Thursday, November 20, 2014

Lymph node surgery for breast cancer has no benefit

November 7, 2014 by 

lymph nodes(Health Secrets) A recent study with lasting affect on the guardians of the status quo in breast cancer care and treatment has found that lymph node surgery for women provides no benefit. In women who had early breast cancer which had spread to their lymph nodes, removing them does not improve their survival rate or prevent the further spreading of cancer. Unfortunately, this painful and lucrative procedure of removing lymph nodes has long been routine for breast cancer patients.
Surgeons have been removing lymph nodes from under the arms of breast cancer patients for 100 years, with the idea that it would prolong women’s lives by keeping their cancers from spreading or coming back.
The study, known as The American College of Surgeons Oncology Group Z0011 Trial, was published in the Journal of the American Medical Association (JAMA). It was conducted at 115 medical centers and included 891 women with median age in the mid-50s. The median time participants were followed was 6.3 years.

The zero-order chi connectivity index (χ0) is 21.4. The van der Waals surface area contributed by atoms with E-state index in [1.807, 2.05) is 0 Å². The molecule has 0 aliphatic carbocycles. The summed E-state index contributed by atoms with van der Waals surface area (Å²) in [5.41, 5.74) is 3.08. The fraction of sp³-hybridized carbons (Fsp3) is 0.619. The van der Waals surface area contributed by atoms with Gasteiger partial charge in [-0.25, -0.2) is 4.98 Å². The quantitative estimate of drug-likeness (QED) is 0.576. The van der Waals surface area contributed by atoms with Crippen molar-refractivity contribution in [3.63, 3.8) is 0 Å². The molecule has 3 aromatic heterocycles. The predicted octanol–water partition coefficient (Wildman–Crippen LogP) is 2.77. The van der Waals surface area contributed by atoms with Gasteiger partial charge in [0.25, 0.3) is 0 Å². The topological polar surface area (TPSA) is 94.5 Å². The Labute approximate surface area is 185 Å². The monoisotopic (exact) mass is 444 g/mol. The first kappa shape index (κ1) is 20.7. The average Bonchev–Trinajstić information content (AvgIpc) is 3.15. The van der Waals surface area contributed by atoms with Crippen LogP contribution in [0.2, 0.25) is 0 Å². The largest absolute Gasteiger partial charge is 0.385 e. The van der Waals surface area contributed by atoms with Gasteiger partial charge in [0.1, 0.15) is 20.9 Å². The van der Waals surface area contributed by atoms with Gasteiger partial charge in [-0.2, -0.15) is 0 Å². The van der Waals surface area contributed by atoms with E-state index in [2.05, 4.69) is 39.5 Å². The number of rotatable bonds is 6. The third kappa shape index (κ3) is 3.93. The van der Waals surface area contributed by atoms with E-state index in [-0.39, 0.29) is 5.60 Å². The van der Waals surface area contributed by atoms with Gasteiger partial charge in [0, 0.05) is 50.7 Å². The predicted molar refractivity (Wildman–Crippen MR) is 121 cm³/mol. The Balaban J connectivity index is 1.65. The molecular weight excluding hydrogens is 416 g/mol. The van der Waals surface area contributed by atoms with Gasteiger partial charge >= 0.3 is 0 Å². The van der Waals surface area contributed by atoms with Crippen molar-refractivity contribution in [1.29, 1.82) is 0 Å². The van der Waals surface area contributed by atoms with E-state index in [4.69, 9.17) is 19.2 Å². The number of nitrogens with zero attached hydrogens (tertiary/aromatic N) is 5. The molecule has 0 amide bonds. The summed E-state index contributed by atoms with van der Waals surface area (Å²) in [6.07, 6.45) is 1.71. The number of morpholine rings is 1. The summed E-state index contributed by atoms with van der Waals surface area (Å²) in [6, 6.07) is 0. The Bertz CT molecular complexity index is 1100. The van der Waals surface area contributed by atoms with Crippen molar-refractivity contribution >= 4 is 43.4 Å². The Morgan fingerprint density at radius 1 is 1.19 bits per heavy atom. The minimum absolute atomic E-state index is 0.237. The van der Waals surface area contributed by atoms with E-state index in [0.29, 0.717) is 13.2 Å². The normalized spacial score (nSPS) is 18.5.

After an initial node biopsy, women were randomly assigned to have 10 or more additional nodes removed or to leave the nodes alone. Over time, the two groups had no difference in survival or recurrence.
According to study authors Dr. Grant Walter Carlson and Dr. William C. Wood, the study “definitively showed that auxiliary lymph node dissection is not beneficial.” They noted that survival was independent of lymph node status.
“Taken together, findings from these [and other] investigators provide strong evidence that patients undergoing partial mastectomy, whole-breast irradiation, and systemic therapy for early breast cancer with microscopic sentinel lymph node metastasis can be treated effectively and safely without auxiliary node dissection,” they said.
Another study author, Dr. Monica Morrow, chief of the breast 

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